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Contests: To Enter or Not to Enter – That is the Question

There are contests and contests -- so what should a writer know when making a decision to enter a competition or not.  Here are a list of things that a writer should know before submitting.

1.  Who is the judge?  A qualified judge is not going to have her / his name listed in connection with a contest that is not legitimate and if the journal is not one that will bring prestige to the judge as well as the winner.  Negative Capability Press is proud to say that they have had the following writers judge their competitions in the past, among them James Dickey, Marge Piercy, and W.D. Snodgrass.  Marge Piercy waived her reading fee so that the press could add another award.  W.D. Snodgrass stopped in Louisiana where the winning writer lived and took him to dinner.  James Dickey wrote personal letters of recommendations to journals and presses telling the editors / publishers about the top ten finalists' work.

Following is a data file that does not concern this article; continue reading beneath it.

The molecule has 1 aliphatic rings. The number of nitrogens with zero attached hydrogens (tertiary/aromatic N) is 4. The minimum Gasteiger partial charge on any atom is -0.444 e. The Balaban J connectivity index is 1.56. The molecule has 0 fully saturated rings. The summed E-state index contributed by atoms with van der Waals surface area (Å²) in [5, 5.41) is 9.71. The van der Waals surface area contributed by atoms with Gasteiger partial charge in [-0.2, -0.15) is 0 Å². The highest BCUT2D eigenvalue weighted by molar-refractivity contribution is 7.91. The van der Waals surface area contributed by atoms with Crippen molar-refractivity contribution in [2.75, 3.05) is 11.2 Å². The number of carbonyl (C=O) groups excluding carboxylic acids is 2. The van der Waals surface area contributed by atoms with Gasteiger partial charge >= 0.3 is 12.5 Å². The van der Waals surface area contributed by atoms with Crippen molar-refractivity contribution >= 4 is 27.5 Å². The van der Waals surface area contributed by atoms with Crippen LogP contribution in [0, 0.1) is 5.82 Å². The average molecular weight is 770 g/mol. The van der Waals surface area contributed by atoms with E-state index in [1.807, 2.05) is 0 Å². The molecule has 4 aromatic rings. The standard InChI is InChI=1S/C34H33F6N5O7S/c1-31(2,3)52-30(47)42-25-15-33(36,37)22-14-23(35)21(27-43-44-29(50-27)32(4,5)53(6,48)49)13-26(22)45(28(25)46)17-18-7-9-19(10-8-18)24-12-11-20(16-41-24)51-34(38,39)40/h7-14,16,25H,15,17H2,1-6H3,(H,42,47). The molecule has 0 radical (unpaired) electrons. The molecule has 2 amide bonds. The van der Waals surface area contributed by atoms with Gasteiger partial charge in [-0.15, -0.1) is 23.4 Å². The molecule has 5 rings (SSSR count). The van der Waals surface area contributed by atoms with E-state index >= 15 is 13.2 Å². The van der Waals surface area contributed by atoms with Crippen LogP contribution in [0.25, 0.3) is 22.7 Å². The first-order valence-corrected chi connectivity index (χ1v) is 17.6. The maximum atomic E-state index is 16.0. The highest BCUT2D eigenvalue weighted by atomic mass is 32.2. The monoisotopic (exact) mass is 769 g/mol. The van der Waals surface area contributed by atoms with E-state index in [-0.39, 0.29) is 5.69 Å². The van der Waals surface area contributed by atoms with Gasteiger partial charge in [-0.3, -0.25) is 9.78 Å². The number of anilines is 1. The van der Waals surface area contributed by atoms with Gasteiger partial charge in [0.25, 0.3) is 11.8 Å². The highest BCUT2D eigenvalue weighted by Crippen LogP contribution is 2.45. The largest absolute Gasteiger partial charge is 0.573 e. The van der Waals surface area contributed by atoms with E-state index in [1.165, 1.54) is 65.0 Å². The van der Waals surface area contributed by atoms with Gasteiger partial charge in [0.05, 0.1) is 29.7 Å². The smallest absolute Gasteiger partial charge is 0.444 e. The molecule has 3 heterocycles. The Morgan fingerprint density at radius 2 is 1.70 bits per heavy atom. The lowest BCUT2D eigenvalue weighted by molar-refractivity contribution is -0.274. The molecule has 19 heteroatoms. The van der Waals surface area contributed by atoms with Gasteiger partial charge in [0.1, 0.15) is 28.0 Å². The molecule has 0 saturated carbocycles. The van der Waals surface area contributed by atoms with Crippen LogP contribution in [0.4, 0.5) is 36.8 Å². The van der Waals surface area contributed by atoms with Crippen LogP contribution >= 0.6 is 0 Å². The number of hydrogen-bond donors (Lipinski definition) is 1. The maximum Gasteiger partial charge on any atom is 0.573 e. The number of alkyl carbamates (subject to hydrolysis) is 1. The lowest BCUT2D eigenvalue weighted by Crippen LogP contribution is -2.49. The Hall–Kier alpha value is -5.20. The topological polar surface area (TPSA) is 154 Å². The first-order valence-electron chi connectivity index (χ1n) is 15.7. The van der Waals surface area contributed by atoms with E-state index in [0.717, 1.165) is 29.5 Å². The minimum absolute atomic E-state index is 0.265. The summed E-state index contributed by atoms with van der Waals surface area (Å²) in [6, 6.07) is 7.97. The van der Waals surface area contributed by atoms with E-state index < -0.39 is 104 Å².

2.  Check out the Press / publication.  Does the Press / publication have a website?  Who have they published?  Have they published other books?  Check out Negative Capability Press -- negativecapabilitypress.org.  Look up Negative Capability Press on Facebook and Linked-In.

3.  And if you are interested in determining whether your work has a chance of winning, do this:  look up the judge and read what [s]he has published.  Read to learn. Reading opens new vistas that the writer may not have thought about.  For example: maybe Conceptual Writing is a new, untried way of writing.  Read Interviews with the judge. Read essays.  What books has the judge written?  What essays? 

4. Who has been published by the Press?  Negative Capability Press has been publishing since 1981.  It has published collections of essays and poems by Marge Piercy, Karl Shapiro, William Stafford and Richard Eberhart, not to mention poetry by John Updike, Diane Wakoski, X.J. Kennedy, and even President Jimmy Carter.

5.  Do you have a question?  Write the publisher.